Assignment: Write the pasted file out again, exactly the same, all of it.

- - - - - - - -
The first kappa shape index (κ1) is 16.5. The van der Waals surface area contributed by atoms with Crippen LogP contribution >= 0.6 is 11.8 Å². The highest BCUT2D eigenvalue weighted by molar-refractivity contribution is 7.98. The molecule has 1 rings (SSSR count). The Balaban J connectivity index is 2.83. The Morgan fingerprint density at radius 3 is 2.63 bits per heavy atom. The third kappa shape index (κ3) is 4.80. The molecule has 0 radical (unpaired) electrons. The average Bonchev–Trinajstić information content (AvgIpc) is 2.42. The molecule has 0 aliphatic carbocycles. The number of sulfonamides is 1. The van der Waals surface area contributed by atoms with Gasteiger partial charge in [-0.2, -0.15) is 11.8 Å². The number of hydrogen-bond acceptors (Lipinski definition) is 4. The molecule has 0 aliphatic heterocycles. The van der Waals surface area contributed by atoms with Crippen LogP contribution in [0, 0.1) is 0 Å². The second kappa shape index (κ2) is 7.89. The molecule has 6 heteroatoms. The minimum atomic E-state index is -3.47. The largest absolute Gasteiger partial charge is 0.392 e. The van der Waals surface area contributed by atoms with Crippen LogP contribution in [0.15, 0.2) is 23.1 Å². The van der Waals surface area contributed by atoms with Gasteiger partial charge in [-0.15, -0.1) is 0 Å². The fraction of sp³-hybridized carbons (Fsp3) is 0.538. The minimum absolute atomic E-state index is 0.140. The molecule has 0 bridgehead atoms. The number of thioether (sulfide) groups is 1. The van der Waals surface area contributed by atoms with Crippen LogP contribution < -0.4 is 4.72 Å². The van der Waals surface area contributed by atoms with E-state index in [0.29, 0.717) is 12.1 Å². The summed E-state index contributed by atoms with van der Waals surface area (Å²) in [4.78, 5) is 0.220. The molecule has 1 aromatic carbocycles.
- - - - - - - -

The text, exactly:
The first kappa shape index (κ1) is 16.5. The van der Waals surface area contributed by atoms with Crippen LogP contribution >= 0.6 is 11.8 Å². The highest BCUT2D eigenvalue weighted by molar-refractivity contribution is 7.98. The molecule has 1 rings (SSSR count). The Balaban J connectivity index is 2.83. The Morgan fingerprint density at radius 3 is 2.63 bits per heavy atom. The third kappa shape index (κ3) is 4.80. The molecule has 0 radical (unpaired) electrons. The average Bonchev–Trinajstić information content (AvgIpc) is 2.42. The molecule has 0 aliphatic carbocycles. The number of sulfonamides is 1. The van der Waals surface area contributed by atoms with Gasteiger partial charge in [-0.2, -0.15) is 11.8 Å². The number of hydrogen-bond acceptors (Lipinski definition) is 4. The molecule has 0 aliphatic heterocycles. The van der Waals surface area contributed by atoms with Crippen LogP contribution in [0, 0.1) is 0 Å². The second kappa shape index (κ2) is 7.89. The molecule has 6 heteroatoms. The minimum atomic E-state index is -3.47. The largest absolute Gasteiger partial charge is 0.392 e. The van der Waals surface area contributed by atoms with Crippen LogP contribution in [0.15, 0.2) is 23.1 Å². The van der Waals surface area contributed by atoms with Gasteiger partial charge in [-0.15, -0.1) is 0 Å². The fraction of sp³-hybridized carbons (Fsp3) is 0.538. The minimum absolute atomic E-state index is 0.140. The molecule has 0 bridgehead atoms. The number of thioether (sulfide) groups is 1. The van der Waals surface area contributed by atoms with Crippen LogP contribution < -0.4 is 4.72 Å². The van der Waals surface area contributed by atoms with E-state index in [0.29, 0.717) is 12.1 Å². The summed E-state index contributed by atoms with van der Waals surface area (Å²) in [4.78, 5) is 0.220. The molecule has 1 aromatic carbocycles.